Some extra tips:

- Be nice, even if your customer is very rude.

- Save all the e-mails sent and received and keep a phone diary. Not only these files will help you keep control through the process but it will help you as well to be more stringent on credit conditions when issuing a new invoice.


How to create the perfect invoice

It is important to always work with a budget accepted by the client with all terms detailed in the invoice .
This budget must be signed by the client or accepted by e- mail. In most cases, when we have any available delay in the collection, it could be cecause the invoice is presented with "shape defects" in the bill.
There are some basic rules to create the perfect invoice. Everything that every invoice must meet in order to avoid delays in the collection.

Client name, your company name, address, telephone number and email address. If the client have any questions regarding the charges, contacting you should be as easy as possible.

Be clear: People want to know what they have paid for. Most people will not pay for something described merely as “Design”. Tell them exactly what they have received: e.g. “Design of three-page static website for Sporting Goods Department.” Be as specific as possible. In five years, would both you and the client know what you meant by your description? Also, specify whether the charge is project-based or hourly.

When do you expect the client to pay? What happens if they miss the deadline? To be able to send follow-up or overdue notices or to charge interest, you need a rock-solid paper trail that no one can argue with.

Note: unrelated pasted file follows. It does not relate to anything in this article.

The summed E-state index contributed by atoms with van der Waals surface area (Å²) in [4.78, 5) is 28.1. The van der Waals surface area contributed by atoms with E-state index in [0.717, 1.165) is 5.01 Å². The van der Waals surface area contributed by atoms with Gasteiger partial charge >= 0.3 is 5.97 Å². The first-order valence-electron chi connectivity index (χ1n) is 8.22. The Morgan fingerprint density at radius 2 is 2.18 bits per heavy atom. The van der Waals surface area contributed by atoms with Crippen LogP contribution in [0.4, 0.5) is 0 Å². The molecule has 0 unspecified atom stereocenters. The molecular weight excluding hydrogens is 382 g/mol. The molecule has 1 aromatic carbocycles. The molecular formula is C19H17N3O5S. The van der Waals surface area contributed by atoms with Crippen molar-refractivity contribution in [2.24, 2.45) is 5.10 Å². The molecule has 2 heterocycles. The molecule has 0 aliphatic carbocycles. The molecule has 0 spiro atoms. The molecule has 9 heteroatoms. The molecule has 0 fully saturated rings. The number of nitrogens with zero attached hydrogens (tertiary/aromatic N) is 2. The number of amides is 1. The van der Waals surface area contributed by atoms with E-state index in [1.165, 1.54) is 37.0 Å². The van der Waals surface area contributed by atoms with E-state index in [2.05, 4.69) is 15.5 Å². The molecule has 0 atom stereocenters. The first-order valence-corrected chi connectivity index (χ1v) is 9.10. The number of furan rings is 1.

You have to include all the terms of payment, payment milestones and special conditions as cash discounts or sales volume in the invoice.

Many people associate a picture to a particular product or service. If you include your logo on the invoice you will be easily remembered, resulting in new opportunities for future contact and a powerful weapon of networking.

The invoice design should be structured in a very deliberate manner in order to influence the reader. There are three primary pieces of information we want the client to notice: Who it is from, when it is due, and how much it is for. Everything else is certainly still important, but ultimately secondary to this key information.
For example, you can remark the amount of any line of your invoice and the total amount.
Use the corporative colours of your company. Be clean: invoices that are "visual clean" are easy to  understand to the client, and if the client unsderstand it, you can collect it earlier.


Feasibilty study and business plan

In our business and engineering consultancy experience, we have often had to explain the difference between a feasibility study and a business plan. 

A feasibility study is not the same thing as a business plan but it is quite understandable why they are confused. The process of writing a business plan and writing a feasibility study are very similar but the feasibility study should be completed prior to the business plan